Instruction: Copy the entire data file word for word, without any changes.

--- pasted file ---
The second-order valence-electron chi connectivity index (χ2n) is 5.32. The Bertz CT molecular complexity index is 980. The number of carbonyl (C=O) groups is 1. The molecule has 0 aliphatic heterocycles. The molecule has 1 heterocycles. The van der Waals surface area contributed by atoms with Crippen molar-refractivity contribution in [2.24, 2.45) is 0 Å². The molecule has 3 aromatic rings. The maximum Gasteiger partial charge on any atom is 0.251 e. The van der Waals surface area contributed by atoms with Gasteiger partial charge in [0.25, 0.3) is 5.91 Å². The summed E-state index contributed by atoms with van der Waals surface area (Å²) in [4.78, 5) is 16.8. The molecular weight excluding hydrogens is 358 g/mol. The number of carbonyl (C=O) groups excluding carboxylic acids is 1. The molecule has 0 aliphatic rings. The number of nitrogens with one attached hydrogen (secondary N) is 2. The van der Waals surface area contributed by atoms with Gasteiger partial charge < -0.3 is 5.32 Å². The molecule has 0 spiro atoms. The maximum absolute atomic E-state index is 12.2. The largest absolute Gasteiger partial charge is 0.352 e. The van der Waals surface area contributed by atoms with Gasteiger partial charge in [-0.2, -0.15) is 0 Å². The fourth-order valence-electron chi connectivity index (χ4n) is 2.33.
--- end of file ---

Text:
The second-order valence-electron chi connectivity index (χ2n) is 5.32. The Bertz CT molecular complexity index is 980. The number of carbonyl (C=O) groups is 1. The molecule has 0 aliphatic heterocycles. The molecule has 1 heterocycles. The van der Waals surface area contributed by atoms with Crippen molar-refractivity contribution in [2.24, 2.45) is 0 Å². The molecule has 3 aromatic rings. The maximum Gasteiger partial charge on any atom is 0.251 e. The van der Waals surface area contributed by atoms with Gasteiger partial charge in [0.25, 0.3) is 5.91 Å². The summed E-state index contributed by atoms with van der Waals surface area (Å²) in [4.78, 5) is 16.8. The molecular weight excluding hydrogens is 358 g/mol. The number of carbonyl (C=O) groups excluding carboxylic acids is 1. The molecule has 0 aliphatic rings. The number of nitrogens with one attached hydrogen (secondary N) is 2. The van der Waals surface area contributed by atoms with Gasteiger partial charge < -0.3 is 5.32 Å². The molecule has 0 spiro atoms. The maximum absolute atomic E-state index is 12.2. The largest absolute Gasteiger partial charge is 0.352 e. The van der Waals surface area contributed by atoms with Gasteiger partial charge in [-0.2, -0.15) is 0 Å². The fourth-order valence-electron chi connectivity index (χ4n) is 2.33.